Emmanuel Macron ask voters for 'solid majority' in French Parliament elections
Updated 22:38, 19-Jun-2022
Ross Cullen in Paris
Emmanuel Macron will need a majority in parliament if he is to deliver on his election promises./Lionel Bonaventure/AFP

Emmanuel Macron will need a majority in parliament if he is to deliver on his election promises./Lionel Bonaventure/AFP

The French public goes to the polls on Sunday in the final round of the general election. One month on from Emmanuel Macron's re-election as French president, he is hoping to hold onto his majority in parliament but faces a new super coalition on the left.

Macron's lawmakers Ensemble and the left-wing alliance NUPES both polled 25 percent of first-round votes last week and are neck-and-neck going into Sunday's vote. It will be the fourth and final time this year that the French public cast a ballot in a national election.

After two rounds of the presidential election and the first round of the general election, this is the decisive, final vote for all 577 French MPs. 

At almost 19 percent by midday according to interior ministry figures, turnout was slightly higher than in last week's first-round ballot, although forecasters suggest participation will remain below 50 percent by the time all polling stations close at 8:00 pm (1800 GMT).


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The president is urging voters to give his party a majority in parliament so he can carry out proposed reforms like increasing the retirement age and restructuring the pensions system.

"It is decision time and important choices are never made by abstention," he said this week. "I am therefore appealing to your common sense and for a surge in our country. No abstention, no confusion – but clarification. On Sunday, I count on you to give a solid majority to our country in order to face all the challenges of the time and to build hope."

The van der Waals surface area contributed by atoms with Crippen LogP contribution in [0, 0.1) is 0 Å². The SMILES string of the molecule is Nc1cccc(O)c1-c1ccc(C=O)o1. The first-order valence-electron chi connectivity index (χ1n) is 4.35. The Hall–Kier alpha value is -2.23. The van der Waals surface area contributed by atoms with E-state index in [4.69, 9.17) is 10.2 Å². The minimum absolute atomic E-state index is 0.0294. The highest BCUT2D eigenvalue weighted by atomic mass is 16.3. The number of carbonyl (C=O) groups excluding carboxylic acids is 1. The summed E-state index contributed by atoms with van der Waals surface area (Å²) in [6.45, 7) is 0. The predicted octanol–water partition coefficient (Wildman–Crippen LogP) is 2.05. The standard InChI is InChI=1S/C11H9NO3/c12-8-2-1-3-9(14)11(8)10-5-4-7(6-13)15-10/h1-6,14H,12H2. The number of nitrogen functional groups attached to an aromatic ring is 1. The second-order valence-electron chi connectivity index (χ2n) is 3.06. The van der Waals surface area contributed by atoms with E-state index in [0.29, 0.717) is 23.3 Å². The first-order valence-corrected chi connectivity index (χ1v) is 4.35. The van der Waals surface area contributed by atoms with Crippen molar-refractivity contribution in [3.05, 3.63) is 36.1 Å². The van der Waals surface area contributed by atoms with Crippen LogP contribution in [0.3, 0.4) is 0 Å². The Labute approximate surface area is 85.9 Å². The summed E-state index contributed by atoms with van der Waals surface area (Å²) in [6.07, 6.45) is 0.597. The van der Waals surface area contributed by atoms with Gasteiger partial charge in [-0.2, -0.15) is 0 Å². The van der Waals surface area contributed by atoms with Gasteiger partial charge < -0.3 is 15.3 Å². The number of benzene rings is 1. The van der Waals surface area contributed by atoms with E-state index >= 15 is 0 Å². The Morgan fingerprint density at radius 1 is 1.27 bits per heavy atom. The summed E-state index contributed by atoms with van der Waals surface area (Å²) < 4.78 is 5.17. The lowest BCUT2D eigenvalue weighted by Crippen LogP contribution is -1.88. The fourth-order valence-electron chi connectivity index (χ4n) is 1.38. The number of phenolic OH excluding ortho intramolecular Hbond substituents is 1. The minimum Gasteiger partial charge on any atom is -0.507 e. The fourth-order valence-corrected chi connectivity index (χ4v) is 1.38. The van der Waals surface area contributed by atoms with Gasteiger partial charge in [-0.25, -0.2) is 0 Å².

While his party stagnates in the polls, the president has been making moves, with his first trip to Ukraine since the start of the war. It was a visit criticized as opportunistic by the opposition.

"I have said it before and I will say it again, nothing that Emmanuel Macron does or says is free of electoral ulterior motives, so it is obvious that the choice of this trip two days before the second round of the election has an electoral purpose," said Marine Le Pen, the leader of the far-right National Rally party.

The super-coalition on the left, which performed well in round one, wants to enact social justice and far-reaching green policies. Its success has also raised the prospect of a 'cohabitation' government, where the president and the prime minister come from opposing sides of the political spectrum.

Securing a majority in parliament is crucial for Macron to implement his manifesto. If he fails, there will be more capacity for the opposition to delay and block his planned policy measures.

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